Community Integration for Individuals with Severe Mental Illness: Effects of Service Intensity
With its roots in the de-institutionalization movement, re-integration into the non-mental health (NMH) community has been recognized as an important component of recovery for individuals with serious mental illness (SMI) (Abdallah, 2009). However, there is little research on the extent of community-integration for individuals with SMI. Many consumers are embedded into varying intensities of mental health (MH) treatment and we have little understanding of how this impacts community integration. Existing empirical evidence fails to give sufficient credence to individual differences and external factors that might impact the way community is conceptualized and utilized by the SMI (Townley et al., 2009). Current study defines community-integration as belonging and participation using measures of community-integration, social capital and social network. The present study: (i) examines the level of community-integration for a sample of SMI individuals living in the community; (ii) explores the relationship between service intensity and community-integration for individuals with SMI into MH and NMH communities.
Data from an ongoing NIMH-funded study were collected from 33 ethnically diverse individuals with SMI treated in two public mental health clinics: a high-intensity assertive community treatment team (ACT) and low-intensity usual-care (UC). Integration into mental health and non-mental health communities was measured by: (i) a community-integration scale (McColl et al., 2001); (ii) the Involvement in Community Activities scale (Wallace et al., 2000); (iii) social capital scale (Van Der Gaag and Webber, 2008), (iv) and social network maps (Rice, 2010). The UC and ACT groups were equivalent on gender, diagnosis, symptomatology, and functioning.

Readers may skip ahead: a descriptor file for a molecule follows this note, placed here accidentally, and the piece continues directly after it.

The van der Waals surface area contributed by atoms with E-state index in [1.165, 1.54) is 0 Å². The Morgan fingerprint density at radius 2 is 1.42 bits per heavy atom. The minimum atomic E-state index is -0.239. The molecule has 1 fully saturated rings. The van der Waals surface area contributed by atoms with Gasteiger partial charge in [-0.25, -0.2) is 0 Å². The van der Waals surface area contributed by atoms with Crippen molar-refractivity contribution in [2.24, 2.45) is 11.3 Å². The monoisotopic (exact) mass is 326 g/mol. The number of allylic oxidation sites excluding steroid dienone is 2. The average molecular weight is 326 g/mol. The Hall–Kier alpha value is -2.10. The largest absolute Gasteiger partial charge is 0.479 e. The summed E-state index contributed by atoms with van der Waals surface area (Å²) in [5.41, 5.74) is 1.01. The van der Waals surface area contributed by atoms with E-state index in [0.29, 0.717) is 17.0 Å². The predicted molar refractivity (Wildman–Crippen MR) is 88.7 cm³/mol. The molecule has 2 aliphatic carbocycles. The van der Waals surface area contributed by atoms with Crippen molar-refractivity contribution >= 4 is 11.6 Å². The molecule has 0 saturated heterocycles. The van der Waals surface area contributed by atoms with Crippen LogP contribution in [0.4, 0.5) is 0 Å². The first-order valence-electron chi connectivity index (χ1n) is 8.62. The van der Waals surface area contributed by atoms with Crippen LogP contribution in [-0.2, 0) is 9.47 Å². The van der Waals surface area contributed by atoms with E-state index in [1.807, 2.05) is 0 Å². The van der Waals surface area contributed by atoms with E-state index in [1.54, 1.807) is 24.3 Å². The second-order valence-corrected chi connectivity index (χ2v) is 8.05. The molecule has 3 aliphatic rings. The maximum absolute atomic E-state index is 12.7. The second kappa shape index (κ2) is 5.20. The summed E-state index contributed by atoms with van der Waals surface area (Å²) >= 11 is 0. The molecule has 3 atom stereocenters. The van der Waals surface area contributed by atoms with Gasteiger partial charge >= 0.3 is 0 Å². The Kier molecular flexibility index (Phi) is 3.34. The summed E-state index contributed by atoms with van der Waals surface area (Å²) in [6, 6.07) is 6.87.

The whole sample felt more integrated into MH community versus NMH community (p<0.01). Their network consisted of an average of 40% MH connections and 34% family. In terms of social capital, the whole sample received their social capital from NMH sources versus MH sources (p<0.01). These findings were replicated in the ACT and UC groups separately (p<0.05). Upon comparison, ACT group received more social capital from MH sources as compared to UC group (p<0.05) and UC group received more social capital from NMH sources (p<0.1). ACT group’s average proportion of network consisting of MH connections was higher than UC group (p<0.001) and UC group’s average proportion of networks consisting of family was higher than ACT group (p<0.001).
Findings indicate a paradox in the perceived aim of psychosocial interventions and recovery and the actual experience and perception of community by individuals with SMI. Our data suggested that while the current service delivery system aims for recovery and re-integration of individuals with SMI in to the NMH community, individuals are more integrated into the MH than NMH communities. More intensive services lead to further encapsulating individuals in the MH community. While ties to the MH treatment settings are valued, individuals with SMI seek their social capital from NMH sources. Results offer preliminary suggestions that the idea of community-integration is not as clear-cut as previously presumed. Subjective experiences of having a mental illness and the intensity of services received play an important role in defining community experience and recovery.